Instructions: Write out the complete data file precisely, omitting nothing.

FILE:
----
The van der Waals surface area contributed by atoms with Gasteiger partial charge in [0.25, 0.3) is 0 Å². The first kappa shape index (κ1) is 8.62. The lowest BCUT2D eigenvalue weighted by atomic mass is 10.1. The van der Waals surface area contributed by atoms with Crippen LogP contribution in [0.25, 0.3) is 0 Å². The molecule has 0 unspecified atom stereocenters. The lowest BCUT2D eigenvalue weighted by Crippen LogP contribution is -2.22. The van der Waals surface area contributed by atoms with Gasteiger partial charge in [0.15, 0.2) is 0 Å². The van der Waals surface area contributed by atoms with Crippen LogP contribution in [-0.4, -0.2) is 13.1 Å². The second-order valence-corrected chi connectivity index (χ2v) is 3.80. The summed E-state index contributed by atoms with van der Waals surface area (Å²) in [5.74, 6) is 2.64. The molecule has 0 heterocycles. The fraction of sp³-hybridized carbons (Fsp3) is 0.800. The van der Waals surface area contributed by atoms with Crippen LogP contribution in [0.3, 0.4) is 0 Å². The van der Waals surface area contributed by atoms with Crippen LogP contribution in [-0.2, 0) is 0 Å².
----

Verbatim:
The van der Waals surface area contributed by atoms with Gasteiger partial charge in [0.25, 0.3) is 0 Å². The first kappa shape index (κ1) is 8.62. The lowest BCUT2D eigenvalue weighted by atomic mass is 10.1. The van der Waals surface area contributed by atoms with Crippen LogP contribution in [0.25, 0.3) is 0 Å². The molecule has 0 unspecified atom stereocenters. The lowest BCUT2D eigenvalue weighted by Crippen LogP contribution is -2.22. The van der Waals surface area contributed by atoms with Gasteiger partial charge in [0.15, 0.2) is 0 Å². The van der Waals surface area contributed by atoms with Crippen LogP contribution in [-0.4, -0.2) is 13.1 Å². The second-order valence-corrected chi connectivity index (χ2v) is 3.80. The summed E-state index contributed by atoms with van der Waals surface area (Å²) in [5.74, 6) is 2.64. The molecule has 0 heterocycles. The fraction of sp³-hybridized carbons (Fsp3) is 0.800. The van der Waals surface area contributed by atoms with Crippen LogP contribution in [0.3, 0.4) is 0 Å². The van der Waals surface area contributed by atoms with Crippen LogP contribution in [-0.2, 0) is 0 Å².